Now if app developers would like to create better apps for newer iOS devices, then by all means please do, but don’t make the whole ecosystem die for those of us who like to get every last ounce of an items usefulness before getting the next improved model. Since Apple makes a quality product that lasts, there be a demand for “dumber apps” and a demand for “smarter/current apps” – let the app makers decide how to fulfill both parties.

    Besides, it is much more green to use it up, instead of throwing it out, even if you recycle the item you are throwing out. I am using it up and recycling also with my methods.

    1. The personal guidelines you expressed concerning the iPad is probably valid for a small segment of the population as a way of coping in a constantly changing social, political, economic and technological environment. It is not for everyone, however, as it calls for an unfailing independent way of responding to personal, professional, and business needs. In fact I believe it must allow to adjust for so many demands of real life that it can’t be viewed as a suitable general rule for a vast majority of people.

      If social pressures you are subjected to are not too demanding, you probably can wisely use your approach for your electronic gadgets, your clothing, your car, and a host of other material goods, but you must be aware of the fact that it will cost you dearly if your work is competitive nature. In a number of such a demanding background, one might not be aware of it, but it could be impossible or catastrophic for even the most competent individual to succeed when the image that he projects is the first step—ahead of competence—to be accepted within a given milieu.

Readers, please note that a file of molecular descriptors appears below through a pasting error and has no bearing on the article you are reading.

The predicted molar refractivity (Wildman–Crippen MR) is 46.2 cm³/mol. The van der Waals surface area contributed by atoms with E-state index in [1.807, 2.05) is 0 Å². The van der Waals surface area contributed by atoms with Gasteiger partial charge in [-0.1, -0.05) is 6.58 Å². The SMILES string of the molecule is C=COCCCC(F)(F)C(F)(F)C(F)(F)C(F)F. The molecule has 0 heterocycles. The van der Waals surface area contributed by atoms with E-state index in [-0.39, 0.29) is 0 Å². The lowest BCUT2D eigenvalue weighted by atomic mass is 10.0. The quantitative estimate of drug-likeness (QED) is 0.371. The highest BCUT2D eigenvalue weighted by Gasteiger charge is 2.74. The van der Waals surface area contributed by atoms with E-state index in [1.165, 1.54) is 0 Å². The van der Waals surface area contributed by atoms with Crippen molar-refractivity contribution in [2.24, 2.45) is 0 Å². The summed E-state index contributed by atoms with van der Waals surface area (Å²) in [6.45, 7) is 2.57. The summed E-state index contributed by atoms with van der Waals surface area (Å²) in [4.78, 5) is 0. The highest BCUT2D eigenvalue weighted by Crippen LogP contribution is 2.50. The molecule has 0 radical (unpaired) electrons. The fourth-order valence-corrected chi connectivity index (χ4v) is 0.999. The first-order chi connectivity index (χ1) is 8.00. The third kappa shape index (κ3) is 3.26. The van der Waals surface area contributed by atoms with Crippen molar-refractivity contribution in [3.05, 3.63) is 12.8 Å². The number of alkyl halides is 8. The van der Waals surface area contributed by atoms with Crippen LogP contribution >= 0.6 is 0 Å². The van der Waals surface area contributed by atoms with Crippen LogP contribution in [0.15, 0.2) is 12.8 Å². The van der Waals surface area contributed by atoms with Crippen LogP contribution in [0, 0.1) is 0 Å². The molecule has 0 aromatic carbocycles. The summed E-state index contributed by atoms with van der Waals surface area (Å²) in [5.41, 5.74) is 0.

I am not passing judgment on the inherent qualities of your approach, but rathe on its realistic feasibility. I personally share your philosophical views on this subject and would like to be able to adopt this way of life in more ways than I can in my life. Many electronic gadgets have become essential tools in my professional life and in many instances, not having the latest generation of any particular tool. If I was still using my 2006 computer, I would spend at least 8 to 10 hours in front of my screen, and this would reduce considerably my time spent with my family. The same is true of some of the expensive software I use every day. Not so with my car, however, my clothes, and most of my gardening tools, etc.

      In life, I have adopted a rule to judge every purchase on its own merit, based on a fair assessment of the broader context of my own, professional and social environment. And I think this is a valid and reasonable approach to the question, and, most important, I can live with it.

  6. Yes as badly as I want one the iPad Pro is to expensive to justify getting one, at just shy of $1500 in CAD after tax for 128GB
    And 32 GB, seriously Apple ? Who the F is going to buy a 32 GB iPad Pro ? Storage capacity is one area Surface trumps iPad!
    32 and 128 GB… ugh!